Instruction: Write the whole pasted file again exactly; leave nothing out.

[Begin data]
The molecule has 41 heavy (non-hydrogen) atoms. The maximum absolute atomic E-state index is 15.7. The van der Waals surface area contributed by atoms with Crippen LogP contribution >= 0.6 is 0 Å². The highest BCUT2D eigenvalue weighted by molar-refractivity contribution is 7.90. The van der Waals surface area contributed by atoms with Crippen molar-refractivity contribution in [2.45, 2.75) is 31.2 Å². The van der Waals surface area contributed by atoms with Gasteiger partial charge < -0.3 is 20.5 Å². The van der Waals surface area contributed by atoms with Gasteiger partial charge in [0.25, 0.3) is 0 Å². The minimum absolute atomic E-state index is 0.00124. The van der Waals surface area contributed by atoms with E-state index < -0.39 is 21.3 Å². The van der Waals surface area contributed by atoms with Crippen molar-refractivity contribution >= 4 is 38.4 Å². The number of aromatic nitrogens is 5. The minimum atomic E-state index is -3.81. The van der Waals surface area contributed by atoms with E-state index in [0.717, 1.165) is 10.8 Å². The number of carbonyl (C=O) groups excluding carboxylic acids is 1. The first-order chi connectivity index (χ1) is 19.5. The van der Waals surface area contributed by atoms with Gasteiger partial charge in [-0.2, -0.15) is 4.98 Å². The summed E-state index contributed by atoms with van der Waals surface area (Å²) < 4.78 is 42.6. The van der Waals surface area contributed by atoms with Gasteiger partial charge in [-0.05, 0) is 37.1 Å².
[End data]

The molecule has 41 heavy (non-hydrogen) atoms. The maximum absolute atomic E-state index is 15.7. The van der Waals surface area contributed by atoms with Crippen LogP contribution >= 0.6 is 0 Å². The highest BCUT2D eigenvalue weighted by molar-refractivity contribution is 7.90. The van der Waals surface area contributed by atoms with Crippen molar-refractivity contribution in [2.45, 2.75) is 31.2 Å². The van der Waals surface area contributed by atoms with Gasteiger partial charge < -0.3 is 20.5 Å². The van der Waals surface area contributed by atoms with Gasteiger partial charge in [0.25, 0.3) is 0 Å². The minimum absolute atomic E-state index is 0.00124. The van der Waals surface area contributed by atoms with E-state index < -0.39 is 21.3 Å². The van der Waals surface area contributed by atoms with Crippen molar-refractivity contribution >= 4 is 38.4 Å². The number of aromatic nitrogens is 5. The minimum atomic E-state index is -3.81. The van der Waals surface area contributed by atoms with E-state index in [0.717, 1.165) is 10.8 Å². The number of carbonyl (C=O) groups excluding carboxylic acids is 1. The first-order chi connectivity index (χ1) is 19.5. The van der Waals surface area contributed by atoms with Gasteiger partial charge in [-0.2, -0.15) is 4.98 Å². The summed E-state index contributed by atoms with van der Waals surface area (Å²) < 4.78 is 42.6. The van der Waals surface area contributed by atoms with Gasteiger partial charge in [-0.05, 0) is 37.1 Å².